Disambiguation is a programmed 3D environment in which complex semantic processes are experienced in real time. A multitude of slowly moving news headlines forms a vast textual space, in which formal rules and algorithmic instructions set the stage for serious word play.

In the field of computational linguistics, word-sense disambiguation is an analytical task in natural language processing used to reduce the ambiguity and inevitable plurality of meaning of each word in a given sentence. A series of algorithms attempts to isolate "the" meaning, or specific intention within the context and usage of a particular phrase.

On the contrary, in Disambiguation each word explores all of its polysemic potential. A word's current position in a phrase is always temporary, briefly revealing but one aspect of its ability to generate meaning. At any given moment, a word or word group can detach itself from a phrase, traverse space and incorporate itself into another, all the while conforming to correct grammatical, morphological and syntactic rules. Each new text formed permutates similar word types upon its original underlying deep structure allowing for meaning to constantly proliferate and shift.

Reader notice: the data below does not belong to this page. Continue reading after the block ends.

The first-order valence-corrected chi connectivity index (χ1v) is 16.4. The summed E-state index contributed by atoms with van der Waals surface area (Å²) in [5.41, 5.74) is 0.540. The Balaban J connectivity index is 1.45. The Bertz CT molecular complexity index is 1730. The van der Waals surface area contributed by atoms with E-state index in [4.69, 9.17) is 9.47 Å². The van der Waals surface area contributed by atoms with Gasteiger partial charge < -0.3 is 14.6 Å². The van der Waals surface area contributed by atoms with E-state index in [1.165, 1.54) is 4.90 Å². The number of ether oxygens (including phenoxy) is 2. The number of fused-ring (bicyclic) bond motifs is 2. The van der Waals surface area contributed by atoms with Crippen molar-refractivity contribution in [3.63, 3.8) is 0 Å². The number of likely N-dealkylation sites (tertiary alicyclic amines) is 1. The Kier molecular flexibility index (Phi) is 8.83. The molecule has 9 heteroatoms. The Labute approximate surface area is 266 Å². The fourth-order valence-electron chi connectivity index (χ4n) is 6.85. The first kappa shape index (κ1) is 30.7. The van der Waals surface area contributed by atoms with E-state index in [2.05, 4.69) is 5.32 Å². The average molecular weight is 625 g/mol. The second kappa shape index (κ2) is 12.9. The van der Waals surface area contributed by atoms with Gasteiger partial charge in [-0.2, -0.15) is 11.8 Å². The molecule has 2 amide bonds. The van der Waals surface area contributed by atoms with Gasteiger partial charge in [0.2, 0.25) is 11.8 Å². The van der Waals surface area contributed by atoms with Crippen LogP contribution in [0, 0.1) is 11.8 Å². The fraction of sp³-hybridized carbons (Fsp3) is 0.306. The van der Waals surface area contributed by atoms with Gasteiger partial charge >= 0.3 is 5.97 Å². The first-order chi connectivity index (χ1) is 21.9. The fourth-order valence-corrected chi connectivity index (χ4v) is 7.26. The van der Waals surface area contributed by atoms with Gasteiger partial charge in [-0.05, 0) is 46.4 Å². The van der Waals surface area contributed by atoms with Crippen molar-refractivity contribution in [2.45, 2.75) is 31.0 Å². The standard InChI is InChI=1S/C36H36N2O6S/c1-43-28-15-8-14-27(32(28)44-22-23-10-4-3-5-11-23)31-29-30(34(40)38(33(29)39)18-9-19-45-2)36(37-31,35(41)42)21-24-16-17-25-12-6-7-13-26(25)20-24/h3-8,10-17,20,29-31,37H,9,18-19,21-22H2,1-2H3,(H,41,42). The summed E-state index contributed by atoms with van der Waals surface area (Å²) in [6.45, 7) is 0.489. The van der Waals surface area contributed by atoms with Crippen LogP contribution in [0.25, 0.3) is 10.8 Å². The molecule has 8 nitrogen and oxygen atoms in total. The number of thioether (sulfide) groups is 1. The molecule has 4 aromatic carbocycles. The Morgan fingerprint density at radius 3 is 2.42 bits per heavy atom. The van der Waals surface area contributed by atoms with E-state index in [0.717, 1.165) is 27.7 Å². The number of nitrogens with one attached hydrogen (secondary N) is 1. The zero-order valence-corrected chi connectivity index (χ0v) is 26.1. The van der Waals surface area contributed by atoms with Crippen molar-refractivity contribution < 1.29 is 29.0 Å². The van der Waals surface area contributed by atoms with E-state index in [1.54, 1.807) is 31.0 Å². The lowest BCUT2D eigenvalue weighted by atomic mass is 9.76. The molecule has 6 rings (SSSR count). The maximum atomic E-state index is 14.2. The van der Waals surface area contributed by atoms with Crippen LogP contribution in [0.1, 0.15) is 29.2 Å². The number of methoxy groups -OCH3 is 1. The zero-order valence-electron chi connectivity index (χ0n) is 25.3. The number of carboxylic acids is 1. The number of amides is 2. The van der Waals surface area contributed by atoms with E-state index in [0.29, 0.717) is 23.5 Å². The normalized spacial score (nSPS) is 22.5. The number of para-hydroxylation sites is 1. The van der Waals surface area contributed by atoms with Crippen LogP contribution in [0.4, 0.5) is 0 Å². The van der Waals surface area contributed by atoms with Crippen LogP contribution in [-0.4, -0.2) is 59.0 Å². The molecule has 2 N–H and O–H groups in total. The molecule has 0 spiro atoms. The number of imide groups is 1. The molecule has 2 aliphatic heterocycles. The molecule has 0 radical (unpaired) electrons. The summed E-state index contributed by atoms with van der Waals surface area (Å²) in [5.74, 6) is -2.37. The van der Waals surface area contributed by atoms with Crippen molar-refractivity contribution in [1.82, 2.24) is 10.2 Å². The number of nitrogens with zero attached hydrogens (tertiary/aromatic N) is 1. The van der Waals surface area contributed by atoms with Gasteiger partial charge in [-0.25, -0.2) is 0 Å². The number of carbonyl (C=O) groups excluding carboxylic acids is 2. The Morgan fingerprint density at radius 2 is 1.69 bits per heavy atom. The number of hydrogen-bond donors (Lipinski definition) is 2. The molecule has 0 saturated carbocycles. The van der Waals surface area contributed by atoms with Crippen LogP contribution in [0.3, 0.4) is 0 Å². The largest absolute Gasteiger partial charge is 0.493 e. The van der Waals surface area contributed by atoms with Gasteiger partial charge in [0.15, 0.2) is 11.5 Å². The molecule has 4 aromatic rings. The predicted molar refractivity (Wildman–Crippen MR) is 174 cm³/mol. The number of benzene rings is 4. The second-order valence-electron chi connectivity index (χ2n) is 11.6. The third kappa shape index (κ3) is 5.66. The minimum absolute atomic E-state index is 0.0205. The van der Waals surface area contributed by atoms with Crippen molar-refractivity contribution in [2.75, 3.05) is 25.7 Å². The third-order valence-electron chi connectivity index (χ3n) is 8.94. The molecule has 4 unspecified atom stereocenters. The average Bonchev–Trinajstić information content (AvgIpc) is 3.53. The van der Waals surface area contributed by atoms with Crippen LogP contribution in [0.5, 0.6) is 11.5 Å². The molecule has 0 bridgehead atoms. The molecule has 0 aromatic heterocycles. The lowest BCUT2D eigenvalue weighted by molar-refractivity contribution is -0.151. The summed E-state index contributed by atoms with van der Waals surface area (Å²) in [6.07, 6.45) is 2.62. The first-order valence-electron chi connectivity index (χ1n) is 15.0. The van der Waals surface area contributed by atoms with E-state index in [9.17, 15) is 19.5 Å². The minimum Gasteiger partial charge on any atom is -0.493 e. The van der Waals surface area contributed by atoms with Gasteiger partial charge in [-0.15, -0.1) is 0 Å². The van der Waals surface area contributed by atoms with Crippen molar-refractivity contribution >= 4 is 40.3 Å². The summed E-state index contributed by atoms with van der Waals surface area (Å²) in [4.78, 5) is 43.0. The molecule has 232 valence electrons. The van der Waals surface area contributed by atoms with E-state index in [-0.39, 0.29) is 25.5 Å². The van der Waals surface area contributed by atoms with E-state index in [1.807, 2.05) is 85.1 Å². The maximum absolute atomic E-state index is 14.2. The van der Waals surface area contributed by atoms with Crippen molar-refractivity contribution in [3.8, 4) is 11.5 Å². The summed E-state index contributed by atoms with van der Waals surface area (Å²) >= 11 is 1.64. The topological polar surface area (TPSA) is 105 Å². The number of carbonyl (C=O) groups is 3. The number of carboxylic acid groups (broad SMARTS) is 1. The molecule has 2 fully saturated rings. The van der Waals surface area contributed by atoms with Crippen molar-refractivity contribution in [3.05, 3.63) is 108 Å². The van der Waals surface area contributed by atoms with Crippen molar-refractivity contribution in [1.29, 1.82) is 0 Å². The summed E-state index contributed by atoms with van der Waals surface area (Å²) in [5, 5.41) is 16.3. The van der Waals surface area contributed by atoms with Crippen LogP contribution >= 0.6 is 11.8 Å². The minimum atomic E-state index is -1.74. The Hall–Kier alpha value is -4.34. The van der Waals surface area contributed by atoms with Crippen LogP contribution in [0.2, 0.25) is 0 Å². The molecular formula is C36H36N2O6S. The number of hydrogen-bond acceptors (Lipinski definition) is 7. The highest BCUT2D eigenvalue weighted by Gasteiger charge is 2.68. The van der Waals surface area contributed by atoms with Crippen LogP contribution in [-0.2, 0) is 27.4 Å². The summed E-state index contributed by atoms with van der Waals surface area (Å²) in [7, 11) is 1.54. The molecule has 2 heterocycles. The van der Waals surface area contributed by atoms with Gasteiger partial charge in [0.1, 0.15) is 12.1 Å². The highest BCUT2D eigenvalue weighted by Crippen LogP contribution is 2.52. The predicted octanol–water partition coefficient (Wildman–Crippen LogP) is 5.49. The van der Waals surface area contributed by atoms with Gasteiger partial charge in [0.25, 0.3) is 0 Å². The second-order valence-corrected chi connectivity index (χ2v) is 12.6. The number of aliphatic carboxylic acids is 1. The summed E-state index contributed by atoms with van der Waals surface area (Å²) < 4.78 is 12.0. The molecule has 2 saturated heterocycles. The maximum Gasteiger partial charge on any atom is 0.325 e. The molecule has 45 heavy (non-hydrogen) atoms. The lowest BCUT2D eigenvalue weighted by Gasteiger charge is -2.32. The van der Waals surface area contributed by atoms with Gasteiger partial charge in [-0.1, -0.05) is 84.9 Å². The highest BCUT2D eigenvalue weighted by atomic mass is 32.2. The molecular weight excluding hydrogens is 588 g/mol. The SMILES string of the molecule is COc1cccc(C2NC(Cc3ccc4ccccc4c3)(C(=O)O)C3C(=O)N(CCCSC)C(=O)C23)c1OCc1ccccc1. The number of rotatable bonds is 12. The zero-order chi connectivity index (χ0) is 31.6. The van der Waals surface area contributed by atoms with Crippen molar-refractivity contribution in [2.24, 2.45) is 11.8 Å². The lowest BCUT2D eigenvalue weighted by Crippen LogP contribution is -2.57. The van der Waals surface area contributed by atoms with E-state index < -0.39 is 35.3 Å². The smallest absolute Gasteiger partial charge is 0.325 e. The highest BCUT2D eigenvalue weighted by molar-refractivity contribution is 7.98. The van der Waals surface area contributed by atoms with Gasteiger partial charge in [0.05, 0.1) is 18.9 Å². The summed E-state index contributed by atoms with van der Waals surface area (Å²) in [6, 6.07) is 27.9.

Over time, the deliberately factual and seemingly authorless "objective" wordings of the news dispatches, conceived of as simple statements or vessels carrying information, open up to all their latent indeterminateness and to a conception of language as a material process, a continuous play of signifiers.

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